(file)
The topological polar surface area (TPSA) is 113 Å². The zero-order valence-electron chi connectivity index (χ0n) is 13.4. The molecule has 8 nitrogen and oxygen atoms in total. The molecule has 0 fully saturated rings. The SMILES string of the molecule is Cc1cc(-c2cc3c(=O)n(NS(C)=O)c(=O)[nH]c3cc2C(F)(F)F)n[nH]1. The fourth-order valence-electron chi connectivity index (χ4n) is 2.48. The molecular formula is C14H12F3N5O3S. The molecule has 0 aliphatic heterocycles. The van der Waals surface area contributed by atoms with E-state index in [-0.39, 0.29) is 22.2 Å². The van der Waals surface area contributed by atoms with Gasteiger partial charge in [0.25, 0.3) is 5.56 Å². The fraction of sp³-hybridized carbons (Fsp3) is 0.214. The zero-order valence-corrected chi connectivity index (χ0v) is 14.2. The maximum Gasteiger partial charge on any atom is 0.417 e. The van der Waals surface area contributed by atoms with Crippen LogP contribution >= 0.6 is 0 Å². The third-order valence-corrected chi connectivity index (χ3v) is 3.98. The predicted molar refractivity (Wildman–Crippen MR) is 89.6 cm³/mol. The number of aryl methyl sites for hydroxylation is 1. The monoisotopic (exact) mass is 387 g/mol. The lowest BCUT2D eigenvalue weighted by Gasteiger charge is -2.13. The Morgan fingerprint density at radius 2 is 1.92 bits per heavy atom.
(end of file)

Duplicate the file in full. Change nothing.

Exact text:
The topological polar surface area (TPSA) is 113 Å². The zero-order valence-electron chi connectivity index (χ0n) is 13.4. The molecule has 8 nitrogen and oxygen atoms in total. The molecule has 0 fully saturated rings. The SMILES string of the molecule is Cc1cc(-c2cc3c(=O)n(NS(C)=O)c(=O)[nH]c3cc2C(F)(F)F)n[nH]1. The fourth-order valence-electron chi connectivity index (χ4n) is 2.48. The molecular formula is C14H12F3N5O3S. The molecule has 0 aliphatic heterocycles. The van der Waals surface area contributed by atoms with E-state index in [-0.39, 0.29) is 22.2 Å². The van der Waals surface area contributed by atoms with Gasteiger partial charge in [0.25, 0.3) is 5.56 Å². The fraction of sp³-hybridized carbons (Fsp3) is 0.214. The zero-order valence-corrected chi connectivity index (χ0v) is 14.2. The maximum Gasteiger partial charge on any atom is 0.417 e. The van der Waals surface area contributed by atoms with Crippen LogP contribution >= 0.6 is 0 Å². The third-order valence-corrected chi connectivity index (χ3v) is 3.98. The predicted molar refractivity (Wildman–Crippen MR) is 89.6 cm³/mol. The number of aryl methyl sites for hydroxylation is 1. The monoisotopic (exact) mass is 387 g/mol. The lowest BCUT2D eigenvalue weighted by Gasteiger charge is -2.13. The Morgan fingerprint density at radius 2 is 1.92 bits per heavy atom.